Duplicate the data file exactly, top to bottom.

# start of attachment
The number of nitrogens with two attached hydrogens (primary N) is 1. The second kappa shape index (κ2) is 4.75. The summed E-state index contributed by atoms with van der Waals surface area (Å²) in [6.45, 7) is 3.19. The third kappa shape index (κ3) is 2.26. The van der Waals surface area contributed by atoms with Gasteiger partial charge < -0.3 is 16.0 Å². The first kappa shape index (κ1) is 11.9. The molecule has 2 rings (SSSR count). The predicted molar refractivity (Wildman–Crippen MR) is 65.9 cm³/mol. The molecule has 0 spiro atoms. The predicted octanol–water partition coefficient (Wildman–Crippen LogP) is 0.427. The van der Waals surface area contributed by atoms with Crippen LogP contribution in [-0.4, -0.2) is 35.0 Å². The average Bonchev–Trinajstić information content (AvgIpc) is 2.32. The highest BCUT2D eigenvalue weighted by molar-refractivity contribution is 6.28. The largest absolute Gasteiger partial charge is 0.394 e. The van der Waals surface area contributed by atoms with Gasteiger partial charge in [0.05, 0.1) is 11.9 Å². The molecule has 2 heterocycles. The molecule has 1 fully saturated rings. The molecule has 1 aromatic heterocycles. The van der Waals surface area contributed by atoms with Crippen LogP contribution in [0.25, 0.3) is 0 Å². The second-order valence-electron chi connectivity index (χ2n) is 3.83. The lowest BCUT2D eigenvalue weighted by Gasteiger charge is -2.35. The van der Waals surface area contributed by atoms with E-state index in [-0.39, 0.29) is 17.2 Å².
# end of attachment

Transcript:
The number of nitrogens with two attached hydrogens (primary N) is 1. The second kappa shape index (κ2) is 4.75. The summed E-state index contributed by atoms with van der Waals surface area (Å²) in [6.45, 7) is 3.19. The third kappa shape index (κ3) is 2.26. The van der Waals surface area contributed by atoms with Gasteiger partial charge < -0.3 is 16.0 Å². The first kappa shape index (κ1) is 11.9. The molecule has 2 rings (SSSR count). The predicted molar refractivity (Wildman–Crippen MR) is 65.9 cm³/mol. The molecule has 0 spiro atoms. The predicted octanol–water partition coefficient (Wildman–Crippen LogP) is 0.427. The van der Waals surface area contributed by atoms with Crippen LogP contribution in [-0.4, -0.2) is 35.0 Å². The average Bonchev–Trinajstić information content (AvgIpc) is 2.32. The highest BCUT2D eigenvalue weighted by molar-refractivity contribution is 6.28. The largest absolute Gasteiger partial charge is 0.394 e. The van der Waals surface area contributed by atoms with Gasteiger partial charge in [0.05, 0.1) is 11.9 Å². The molecule has 2 heterocycles. The molecule has 1 fully saturated rings. The molecule has 1 aromatic heterocycles. The van der Waals surface area contributed by atoms with Crippen LogP contribution in [0.25, 0.3) is 0 Å². The second-order valence-electron chi connectivity index (χ2n) is 3.83. The lowest BCUT2D eigenvalue weighted by Gasteiger charge is -2.35. The van der Waals surface area contributed by atoms with E-state index in [-0.39, 0.29) is 17.2 Å².